Entry levels for jobs in the manufacturing sector such as a production technician, according to Vangst, start at $16 an hour with higher salaries depending on skill level. 

Cannabis Jobs in Retail 

The third certificate at the GF Institute is the Dispensary Associate Certificate in the retail sector, focusing on customer services. Green Flower’s Simon explains it requires a deep understanding of cannabis products and how they are delivered. “If you think about it, you have a completely diverse audience from 21-year-old kids to 85-year-old grandmothers trying to use it for serious health conditions, all asking highly-specific and personal questions in an area they know nothing about,” adds Simon.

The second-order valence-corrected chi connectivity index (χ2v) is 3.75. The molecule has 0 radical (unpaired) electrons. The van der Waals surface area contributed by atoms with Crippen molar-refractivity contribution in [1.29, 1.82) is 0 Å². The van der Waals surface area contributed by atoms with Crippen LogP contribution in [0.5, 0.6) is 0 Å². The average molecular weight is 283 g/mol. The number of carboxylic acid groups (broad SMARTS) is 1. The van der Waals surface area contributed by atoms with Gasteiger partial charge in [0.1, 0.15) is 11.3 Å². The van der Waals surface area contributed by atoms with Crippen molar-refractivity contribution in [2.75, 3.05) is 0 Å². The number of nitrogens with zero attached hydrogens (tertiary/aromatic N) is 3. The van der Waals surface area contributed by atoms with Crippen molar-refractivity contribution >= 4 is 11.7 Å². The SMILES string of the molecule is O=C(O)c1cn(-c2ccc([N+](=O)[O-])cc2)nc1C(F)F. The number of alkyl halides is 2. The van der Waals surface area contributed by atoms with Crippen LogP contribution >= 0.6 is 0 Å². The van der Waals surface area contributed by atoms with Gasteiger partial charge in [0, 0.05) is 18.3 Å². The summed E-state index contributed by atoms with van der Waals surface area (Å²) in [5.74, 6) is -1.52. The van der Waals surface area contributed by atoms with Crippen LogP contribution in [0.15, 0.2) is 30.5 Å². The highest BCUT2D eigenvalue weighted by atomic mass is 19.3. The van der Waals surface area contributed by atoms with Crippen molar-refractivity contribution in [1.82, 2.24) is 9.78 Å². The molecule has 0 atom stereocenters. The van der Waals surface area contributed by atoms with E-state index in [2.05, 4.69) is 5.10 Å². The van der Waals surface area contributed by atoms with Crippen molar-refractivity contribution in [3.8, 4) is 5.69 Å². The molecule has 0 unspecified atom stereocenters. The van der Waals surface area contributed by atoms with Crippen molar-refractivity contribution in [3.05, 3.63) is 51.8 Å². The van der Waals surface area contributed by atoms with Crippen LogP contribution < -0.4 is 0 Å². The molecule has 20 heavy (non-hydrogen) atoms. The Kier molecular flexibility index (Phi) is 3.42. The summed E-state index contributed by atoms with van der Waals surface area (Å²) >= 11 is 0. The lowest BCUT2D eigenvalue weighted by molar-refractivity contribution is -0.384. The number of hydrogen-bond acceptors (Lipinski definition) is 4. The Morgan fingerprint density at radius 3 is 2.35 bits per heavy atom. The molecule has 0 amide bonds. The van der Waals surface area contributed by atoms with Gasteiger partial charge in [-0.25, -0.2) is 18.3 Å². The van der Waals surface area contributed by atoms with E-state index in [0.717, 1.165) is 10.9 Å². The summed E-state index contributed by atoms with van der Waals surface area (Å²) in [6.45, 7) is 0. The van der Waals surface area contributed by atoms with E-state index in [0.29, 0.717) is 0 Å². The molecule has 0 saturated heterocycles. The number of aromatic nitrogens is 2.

Salaries in retail can range from $15 an hour on average for entry level positions, in Vangst’s listings, to $62,500 for a dispensary general manager, to six-figure salaries for director of vice president positions in retail. 

As the industry grows, Simon emphasizes that he wants people to know that cannabis is an “amazing career opportunity.” But he also wants them to enter it with eyes wide open. “Most people are completely unaware of just how sophisticated the cannabis industry is,” he stresses. They have no idea how complex and how skilled you need to be to succeed in this space.”